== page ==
||It has been suggested that this article be merged with Geomatics. (Discuss) Proposed since August 2013.|
Geomatics Engineering, Geomatic Engineering, or Geospatial Engineering is a rapidly developing discipline that focuses on spatial information (i.e. information that has a location). The location is the primary factor used to integrate a very wide range of data for spatial analysis and visualization. Geomatics engineers apply engineering principles to spatial information and implement relational data structures involving measurement sciences, thus using geomatics and acting as spatial information engineers. Geomatics engineers manage local, regional, national and global spatial data infrastructures.Geomatics Engineering also involves aspects of Computer Engineering and Civil Engineering.
Geomatics is a new term incorporating the older field of land surveying along with many other aspects of spatial data management. Following the advanced developments in digital data processing, the nature of the tasks required of the professional land surveyor has evolved and the term "surveying" no longer accurately covers the whole range of tasks that the profession deals with. As our societies become more complex, information with a spatial position associated with it becomes more critical to decision-making, both from a personal and a business perspective, and also from a community and a large-scale governmental viewpoint.
Therefore, the geomatics engineer can be involved in an extremely wide variety of information gathering activities and applications. Geomatics engineers design, develop, and operate systems for collecting and analyzing spatial information about the land, the oceans, natural resources, and manmade features. Geomatics engineering applications include integrating science and technology from both new and traditional disciplines:
- Global positioning system (GPS) or global navigation satellite system (GNSS)
- Surveying (including land, cadastral, aerial, mining and engineering surveying)
- Location-based services
- Cartography, geovisualization and digital mapping
- Geographic information systems (GIS), geographic information science (GIScience) and spatial database management
- Spatial analysis, spatial data mining and knowledge discovery, and spatial statistics
- Computer-aided design (CAD) and scientific visualization
- Visual communication design, graphic design and multimedia technology
- Remote sensing
- Image processing
- Computer vision
- Land information systems (LIS)
- Land management, cadastre, real property law
- Applications programming
- Project management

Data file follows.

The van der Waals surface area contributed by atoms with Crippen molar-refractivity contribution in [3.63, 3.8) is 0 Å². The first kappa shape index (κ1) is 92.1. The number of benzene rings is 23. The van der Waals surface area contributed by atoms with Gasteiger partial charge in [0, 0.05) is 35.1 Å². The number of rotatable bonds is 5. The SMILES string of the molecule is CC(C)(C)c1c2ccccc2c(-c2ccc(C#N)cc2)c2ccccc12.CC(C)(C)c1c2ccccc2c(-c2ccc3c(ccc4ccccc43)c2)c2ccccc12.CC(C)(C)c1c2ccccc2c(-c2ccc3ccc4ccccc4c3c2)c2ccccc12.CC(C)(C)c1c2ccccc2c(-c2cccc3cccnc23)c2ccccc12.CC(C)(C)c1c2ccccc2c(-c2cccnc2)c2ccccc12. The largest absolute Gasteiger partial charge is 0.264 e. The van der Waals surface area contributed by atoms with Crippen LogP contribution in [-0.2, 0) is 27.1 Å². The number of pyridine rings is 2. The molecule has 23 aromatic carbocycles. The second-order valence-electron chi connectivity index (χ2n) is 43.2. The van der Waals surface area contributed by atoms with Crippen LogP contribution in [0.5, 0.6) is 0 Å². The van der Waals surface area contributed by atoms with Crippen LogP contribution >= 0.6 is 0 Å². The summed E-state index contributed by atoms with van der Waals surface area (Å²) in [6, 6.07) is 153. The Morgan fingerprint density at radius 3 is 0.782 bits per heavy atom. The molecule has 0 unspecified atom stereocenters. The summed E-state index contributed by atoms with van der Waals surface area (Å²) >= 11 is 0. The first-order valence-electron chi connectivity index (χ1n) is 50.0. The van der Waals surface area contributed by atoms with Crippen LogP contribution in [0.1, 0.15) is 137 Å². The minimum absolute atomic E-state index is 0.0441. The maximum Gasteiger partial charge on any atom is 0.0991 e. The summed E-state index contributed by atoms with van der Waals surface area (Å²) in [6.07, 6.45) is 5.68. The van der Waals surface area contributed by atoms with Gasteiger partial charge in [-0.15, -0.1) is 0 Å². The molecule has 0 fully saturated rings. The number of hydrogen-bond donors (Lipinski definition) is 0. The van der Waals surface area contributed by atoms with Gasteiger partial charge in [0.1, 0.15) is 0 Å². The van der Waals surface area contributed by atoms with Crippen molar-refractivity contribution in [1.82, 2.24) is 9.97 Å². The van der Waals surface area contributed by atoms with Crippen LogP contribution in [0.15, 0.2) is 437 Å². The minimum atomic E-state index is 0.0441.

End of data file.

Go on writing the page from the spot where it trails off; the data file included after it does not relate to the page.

The more traditional land surveying strand of geomatics engineering is concerned with the determination and recording of boundaries and areas of real property parcels, and the preparation and interpretation of legal land descriptions. The tasks more closely related to civil engineering include the design and layout of public infrastructure and urban subdivisions, and mapping and control surveys for construction projects.
Geomatics engineers serve society by collecting, monitoring, archiving, and maintaining diverse spatial data infrastructures. Geomatics engineers utilize a wide range of technologically advanced tools such as digital theodolite/distance meter total stations, Global Positioning System (GPS) equipment, digital aerial imagery (both satellite and air-borne), and computer-based geographic information systems (GIS). These tools enable the geomatics engineer to gather, process, analyze, visualize and manage spatially related information to solve a wide range of technical and societal problems.
Geomatics engineering is the field of activity that integrates the acquisition, processing, analysis, display and management of spatial information. It is an exciting and new grouping of subjects in the spatial and environmental information sciences with a broad range of employment opportunities as well as offering challenging pure and applied research problems in a vast range of interdisciplinary fields.
In different schools and in different countries the same education curriculum is administered with the name surveying in some, and in others with the names geomatics, geospatial (information) engineering, or geodesy and geoinformatics. While these occupations were at one time often taught in civil engineering education programs, more and more universities include the departments relevant for geo-data sciences under informatics, computer science or applied mathematics. These facts demonstrate the breadth, depth and scope of the highly interdisciplinary nature of geomatics engineering.
- (French) Géomètres sans Frontières : Association de géometres pour aide au développement.
|This article does not cite any references or sources. (December 2009)|